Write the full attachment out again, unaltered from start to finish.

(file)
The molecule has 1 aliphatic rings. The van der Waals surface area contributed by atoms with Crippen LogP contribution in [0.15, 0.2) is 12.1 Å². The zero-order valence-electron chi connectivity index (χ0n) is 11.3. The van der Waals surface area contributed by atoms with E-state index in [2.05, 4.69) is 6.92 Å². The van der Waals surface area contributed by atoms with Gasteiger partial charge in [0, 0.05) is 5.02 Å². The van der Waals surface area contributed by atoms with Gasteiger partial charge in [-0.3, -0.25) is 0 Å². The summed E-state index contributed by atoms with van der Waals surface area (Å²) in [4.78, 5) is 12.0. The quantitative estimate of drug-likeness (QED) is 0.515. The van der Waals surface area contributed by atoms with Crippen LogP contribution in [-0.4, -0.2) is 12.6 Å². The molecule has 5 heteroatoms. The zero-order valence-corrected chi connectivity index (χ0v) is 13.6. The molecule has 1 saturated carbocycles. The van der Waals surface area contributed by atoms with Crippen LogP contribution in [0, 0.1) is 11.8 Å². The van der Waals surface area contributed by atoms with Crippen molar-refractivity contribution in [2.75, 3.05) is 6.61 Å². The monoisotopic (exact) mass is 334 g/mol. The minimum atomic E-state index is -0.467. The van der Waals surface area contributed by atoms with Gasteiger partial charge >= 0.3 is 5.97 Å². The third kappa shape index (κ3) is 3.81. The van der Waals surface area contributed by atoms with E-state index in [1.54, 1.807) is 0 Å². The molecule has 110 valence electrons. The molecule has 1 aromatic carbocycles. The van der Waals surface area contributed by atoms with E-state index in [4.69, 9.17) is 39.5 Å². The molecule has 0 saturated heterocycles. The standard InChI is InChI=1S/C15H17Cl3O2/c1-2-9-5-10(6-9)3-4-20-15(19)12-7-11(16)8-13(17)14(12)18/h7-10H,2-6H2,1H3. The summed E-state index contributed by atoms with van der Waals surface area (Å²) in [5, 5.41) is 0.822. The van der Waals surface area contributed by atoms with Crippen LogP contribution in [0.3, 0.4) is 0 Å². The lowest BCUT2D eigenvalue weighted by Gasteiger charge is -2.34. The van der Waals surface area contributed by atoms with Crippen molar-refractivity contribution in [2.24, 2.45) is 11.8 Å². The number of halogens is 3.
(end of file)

The molecule has 1 aliphatic rings. The van der Waals surface area contributed by atoms with Crippen LogP contribution in [0.15, 0.2) is 12.1 Å². The zero-order valence-electron chi connectivity index (χ0n) is 11.3. The van der Waals surface area contributed by atoms with E-state index in [2.05, 4.69) is 6.92 Å². The van der Waals surface area contributed by atoms with Gasteiger partial charge in [0, 0.05) is 5.02 Å². The van der Waals surface area contributed by atoms with Gasteiger partial charge in [-0.3, -0.25) is 0 Å². The summed E-state index contributed by atoms with van der Waals surface area (Å²) in [4.78, 5) is 12.0. The quantitative estimate of drug-likeness (QED) is 0.515. The van der Waals surface area contributed by atoms with Crippen LogP contribution in [-0.4, -0.2) is 12.6 Å². The molecule has 5 heteroatoms. The zero-order valence-corrected chi connectivity index (χ0v) is 13.6. The molecule has 1 saturated carbocycles. The van der Waals surface area contributed by atoms with Crippen LogP contribution in [0, 0.1) is 11.8 Å². The van der Waals surface area contributed by atoms with Crippen molar-refractivity contribution in [2.75, 3.05) is 6.61 Å². The monoisotopic (exact) mass is 334 g/mol. The minimum atomic E-state index is -0.467. The van der Waals surface area contributed by atoms with Gasteiger partial charge >= 0.3 is 5.97 Å². The third kappa shape index (κ3) is 3.81. The van der Waals surface area contributed by atoms with E-state index in [1.54, 1.807) is 0 Å². The molecule has 110 valence electrons. The molecule has 1 aromatic carbocycles. The van der Waals surface area contributed by atoms with E-state index in [4.69, 9.17) is 39.5 Å². The molecule has 0 saturated heterocycles. The standard InChI is InChI=1S/C15H17Cl3O2/c1-2-9-5-10(6-9)3-4-20-15(19)12-7-11(16)8-13(17)14(12)18/h7-10H,2-6H2,1H3. The summed E-state index contributed by atoms with van der Waals surface area (Å²) in [5, 5.41) is 0.822. The van der Waals surface area contributed by atoms with Crippen LogP contribution in [0.3, 0.4) is 0 Å². The lowest BCUT2D eigenvalue weighted by Gasteiger charge is -2.34. The van der Waals surface area contributed by atoms with Crippen molar-refractivity contribution in [2.24, 2.45) is 11.8 Å². The number of halogens is 3.